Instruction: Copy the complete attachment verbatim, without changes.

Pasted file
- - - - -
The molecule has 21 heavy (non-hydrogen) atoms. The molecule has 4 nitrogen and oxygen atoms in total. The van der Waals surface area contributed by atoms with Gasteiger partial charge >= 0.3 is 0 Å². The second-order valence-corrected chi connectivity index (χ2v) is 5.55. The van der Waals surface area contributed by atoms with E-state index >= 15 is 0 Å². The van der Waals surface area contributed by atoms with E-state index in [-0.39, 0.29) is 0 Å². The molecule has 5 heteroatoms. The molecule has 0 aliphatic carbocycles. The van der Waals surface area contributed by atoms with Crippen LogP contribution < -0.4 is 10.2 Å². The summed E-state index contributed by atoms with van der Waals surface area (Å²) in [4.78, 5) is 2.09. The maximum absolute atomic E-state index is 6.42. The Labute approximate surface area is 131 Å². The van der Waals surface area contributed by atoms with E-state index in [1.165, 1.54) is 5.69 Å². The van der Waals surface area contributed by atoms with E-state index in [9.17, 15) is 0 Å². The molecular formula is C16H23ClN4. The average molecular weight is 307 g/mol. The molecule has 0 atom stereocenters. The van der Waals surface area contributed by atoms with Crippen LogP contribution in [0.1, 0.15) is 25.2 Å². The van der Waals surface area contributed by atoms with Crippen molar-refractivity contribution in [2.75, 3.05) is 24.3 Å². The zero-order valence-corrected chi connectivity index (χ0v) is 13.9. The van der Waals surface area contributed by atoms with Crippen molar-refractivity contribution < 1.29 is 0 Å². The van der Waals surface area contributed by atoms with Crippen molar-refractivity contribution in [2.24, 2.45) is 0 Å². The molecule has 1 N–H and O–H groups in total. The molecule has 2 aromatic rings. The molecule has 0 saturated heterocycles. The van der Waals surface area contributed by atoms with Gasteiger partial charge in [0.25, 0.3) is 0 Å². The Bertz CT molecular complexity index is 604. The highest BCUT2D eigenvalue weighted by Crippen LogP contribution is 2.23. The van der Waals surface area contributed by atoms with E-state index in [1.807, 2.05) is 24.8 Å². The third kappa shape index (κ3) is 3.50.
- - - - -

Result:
The molecule has 21 heavy (non-hydrogen) atoms. The molecule has 4 nitrogen and oxygen atoms in total. The van der Waals surface area contributed by atoms with Gasteiger partial charge >= 0.3 is 0 Å². The second-order valence-corrected chi connectivity index (χ2v) is 5.55. The van der Waals surface area contributed by atoms with E-state index >= 15 is 0 Å². The van der Waals surface area contributed by atoms with E-state index in [-0.39, 0.29) is 0 Å². The molecule has 5 heteroatoms. The molecule has 0 aliphatic carbocycles. The van der Waals surface area contributed by atoms with Crippen LogP contribution < -0.4 is 10.2 Å². The summed E-state index contributed by atoms with van der Waals surface area (Å²) in [4.78, 5) is 2.09. The maximum absolute atomic E-state index is 6.42. The Labute approximate surface area is 131 Å². The van der Waals surface area contributed by atoms with E-state index in [1.165, 1.54) is 5.69 Å². The van der Waals surface area contributed by atoms with E-state index in [9.17, 15) is 0 Å². The molecular formula is C16H23ClN4. The average molecular weight is 307 g/mol. The molecule has 0 atom stereocenters. The van der Waals surface area contributed by atoms with Crippen LogP contribution in [0.1, 0.15) is 25.2 Å². The van der Waals surface area contributed by atoms with Crippen molar-refractivity contribution in [2.75, 3.05) is 24.3 Å². The zero-order valence-corrected chi connectivity index (χ0v) is 13.9. The van der Waals surface area contributed by atoms with Crippen molar-refractivity contribution < 1.29 is 0 Å². The van der Waals surface area contributed by atoms with Crippen molar-refractivity contribution in [2.24, 2.45) is 0 Å². The molecule has 1 N–H and O–H groups in total. The molecule has 2 aromatic rings. The molecule has 0 saturated heterocycles. The van der Waals surface area contributed by atoms with Gasteiger partial charge in [0.25, 0.3) is 0 Å². The Bertz CT molecular complexity index is 604. The highest BCUT2D eigenvalue weighted by Crippen LogP contribution is 2.23. The van der Waals surface area contributed by atoms with E-state index in [1.807, 2.05) is 24.8 Å². The third kappa shape index (κ3) is 3.50.